I've been having more calls for rebuilt HTCs lately from some of my local churches. Not every church needs or likes the animation provided by the Leslie Speakers. I used to say that if a HTC is working, it will work for a long time until it dies. But if the electrolytic capacitors are still original, they are in horribly bad shape now. They all need to be replaced with new ones. The reverb return wire usually has a rotted out center core, and is shorted in several places. The speakers might be blown to shreds or in perfect shape. Anyway, I've got another church that needs another HTC to replace their worn-out one. Problem is, these monsters aren't easy to work on. So I have to psyche myself up and tackle yet another HTC next week.

HTCs are self-powered speaker systems designed for the Hammond Organs from 1936 to the end of the run. Most of them have vacuum-tube amps (valves, for our UK friends). They usually have reverb (invented by Hammond) and two or 3 channels for bi-amping purposes. The cabinets are almost all open-back types, meaning they are not tuned for sound-enhancement purposes.

I've often thought about designing and building a front-end for the Hammond Tone Cabinet. It would be a preamp built into a "Box of Knobs" for use as a Guitar Amplifier. The preamp would simply plug into the 6-pin male connector on the HTC. It could be used on any 6-pin HTC. If any of my readers have an interest in a product like this, leave me a comment and I'll raise it up my list of priorities.

Sunday, December 14, 2008

To MIDI a set of Hammond New B-3 Bass Pedals

Somebody went through the expense of buying a New B-3 from Hammond Suzuki and didn't want to keep the pedals. I can understand that, but it doesn't mean that I approve! Anyway, they sold the pedals online to my new customer who wants to hook them to his Hammond XK3c Organ keyboard.

Problem #1: The MIDI encoding for the pedals is part of the organ circuitry, and is not in the pedal assembly. All you get is a 15-pin female DSub connector on the pedal box. So it's not "Plug-n-Play."

Problem #2: He's about 1000 miles away from my shop.

Best Possible Solution: To create a portable interface that will bridge the gap between the stock New B-3 pedal board and any MIDI device.

How I did it:

1) I had to get the layout of the 15-pin female DSub connector on the pedal board from the New B-3 Service Manual. I finally found it, and had to use a strong magnifier to read the fine print. The pedal assembly has *some* of the electronics needed for the MIDI encoder.

2) I had to see if the 25/32 Bass Pedal MIDI Encoder card I had in stock would work for this application. So I called the manufacturer/engineer/main guy and explained it to him. He gave me a green light for the project.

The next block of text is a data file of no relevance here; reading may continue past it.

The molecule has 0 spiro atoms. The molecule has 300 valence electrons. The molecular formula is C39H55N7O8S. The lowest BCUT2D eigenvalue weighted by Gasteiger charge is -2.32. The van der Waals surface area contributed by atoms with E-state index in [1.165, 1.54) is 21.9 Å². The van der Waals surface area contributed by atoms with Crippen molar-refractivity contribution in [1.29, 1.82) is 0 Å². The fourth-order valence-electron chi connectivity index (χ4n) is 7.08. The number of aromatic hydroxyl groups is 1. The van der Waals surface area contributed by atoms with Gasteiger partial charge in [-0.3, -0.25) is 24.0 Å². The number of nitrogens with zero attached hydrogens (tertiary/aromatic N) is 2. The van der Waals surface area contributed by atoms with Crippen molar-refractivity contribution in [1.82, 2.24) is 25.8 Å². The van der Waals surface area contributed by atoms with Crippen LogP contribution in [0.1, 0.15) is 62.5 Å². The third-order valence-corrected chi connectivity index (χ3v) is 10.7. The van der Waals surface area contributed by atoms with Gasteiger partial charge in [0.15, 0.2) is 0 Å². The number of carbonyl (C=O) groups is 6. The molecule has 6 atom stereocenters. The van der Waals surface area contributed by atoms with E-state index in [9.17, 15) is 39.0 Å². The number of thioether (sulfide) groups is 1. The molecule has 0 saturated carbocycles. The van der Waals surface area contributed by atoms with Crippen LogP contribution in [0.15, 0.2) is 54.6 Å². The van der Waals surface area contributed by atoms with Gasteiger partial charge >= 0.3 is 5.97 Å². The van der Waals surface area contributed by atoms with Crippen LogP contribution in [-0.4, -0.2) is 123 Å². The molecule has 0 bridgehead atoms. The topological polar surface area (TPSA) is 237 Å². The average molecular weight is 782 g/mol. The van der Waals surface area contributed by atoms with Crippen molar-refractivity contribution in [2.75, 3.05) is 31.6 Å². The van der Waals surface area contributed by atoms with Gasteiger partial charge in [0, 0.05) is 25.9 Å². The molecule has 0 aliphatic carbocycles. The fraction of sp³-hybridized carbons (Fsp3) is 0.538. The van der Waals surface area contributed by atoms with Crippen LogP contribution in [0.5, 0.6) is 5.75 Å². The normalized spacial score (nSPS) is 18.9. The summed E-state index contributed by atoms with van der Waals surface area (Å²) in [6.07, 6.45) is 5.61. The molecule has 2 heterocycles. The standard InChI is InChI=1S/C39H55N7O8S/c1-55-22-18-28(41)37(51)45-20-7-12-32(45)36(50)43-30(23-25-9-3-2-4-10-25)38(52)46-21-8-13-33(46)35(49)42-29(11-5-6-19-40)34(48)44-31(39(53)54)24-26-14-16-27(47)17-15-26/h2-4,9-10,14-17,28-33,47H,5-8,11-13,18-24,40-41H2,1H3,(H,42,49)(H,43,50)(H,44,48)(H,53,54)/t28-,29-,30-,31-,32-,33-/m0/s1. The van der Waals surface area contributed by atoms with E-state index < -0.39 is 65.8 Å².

3) Into the shop to find a 15-pin male DSub connector and some ribbon wire.

4) On a piece of paper, match the output pins to the input pins.

5) Wire the interface cable. Pack in a box with circuit board and wall-wart power supply and ship.


The nice thing is that I can duplicate this anytime I need to use a new Hammond pedalboard with a MIDI interface. It will probably work with most of the Hammond pedalboards from the 90's and 00's. Even the 32 pedal church versions. But I'll have to check the service manuals for each before I can say so with certainty.

Sunday, November 16, 2008

Too Many Hammonds & Leslies, Not Enough Space

I have way too many of these beasts. I moved the organs on Saturday. Only the pedals are left. I'll move them on Monday.

Mr. Landlord isn't going to put up with my stuff forever. I'll have to downsize pretty fast if I'm going to avoid another surprise call for evacuating this new space. I'll post a list here pretty soon. I am thinking about listing them all in my eBay Organ Store.

But first, I've got to get some benchwork done on a couple of Hammond Tone Cabinets a church brought in for repair. More on that soon.

Thursday, November 13, 2008

A Moving Experience

I had a call from Mr. Landlord yesterday, letting me know that he finally leased the entire 5th floor to a CPA firm for the next 11 years. That's great news. Their construction crew would be starting tomorrow (Friday) to rip out everything and start over. That's also great news. Now the bad news. I've been storing 8 Hammond Organs, 15 Leslie Speakers, 29 sets of bass pedals, 17 benches, 10 Hammond Tone Cabinets, and some odds and ends pro sound speakers. Almost everything is on wheels, except the benches and the pedals.

I humbly asked Mr. Landlord if he had another suite in the building where I could stash this stuff until I can sell it, and he graciously is letting me use a vacant office on a different floor. I saw it yesterday with the building manager and it's got desks and cubicle parts and chairs and junk all over the place, like the tenants maybe skipped town. A big pile of mail under the mail slot, mostly junk. She gave me the key and I did a bit of tidying up.

So this morning when I arrived at work I got started right away by moving all the Leslie Speakers and the Hammond Tone Cabinets down the World's Second Worst Elevator. The gap between the car and the landing is a wheel-gobbler. After lunch I got caught up on some paperwork because I was exhausted from the morning activities.

Then I got busy and moved all the benches to the new location. Those I had to carry down the long long hall.

Now all I have left to move is the Organs and the Pedals. I'll have to do them on Friday. I'm way too beat now.

About those pedals. I have 15 Hammond Organs that use the removable pedal boards, but I have 31 pedal boards. I think they somehow multiply at night when the lights are off. I don't know if the other Hammond Techs have this problem, but I don't know where I'm gonna PUT these guys. They take up a whole room on the 5th floor. I think I'll pick one pedal board for each Hammond Organ console I have in stock and I'll put the rest out on Death Row until I can figure out how I can get rid of them without using them for firewood or worse. Maybe I should stick them up on my eBay store.

Okay, enough for today. Gonna go home and do the New York Times Crossword.

Wednesday, November 12, 2008

First things first. . .

I laid awake for a while the other night thinking of all the service calls and shop work I've done over the years on Hammond Organs and Leslie Speaker cabinets. The next morning I decided to start putting my time and energy into this blog. Then today I got contacted by Mark Joyner of Simpleology about his multi-media course on blogging. How timely! So I got off the dime and set up this blogspace for anyone who might enjoy knowing what goes on behind the scenes and under the dash of the venerated Hammond Organ and Leslie Speaker.

I'll be learning as I go, so please bear with me with some patience as I begin to loosen up and type relevant stuff here.

I'm evaluating a multi-media course on blogging from the folks at Simpleology. For a while, they're letting you snag it for free if you post about it on your blog.

It covers:

  • The best blogging techniques.
  • How to get traffic to your blog.
  • How to turn your blog into money.

I'll let you know what I think once I've had a chance to check it out. Meanwhile, go grab yours while it's still free.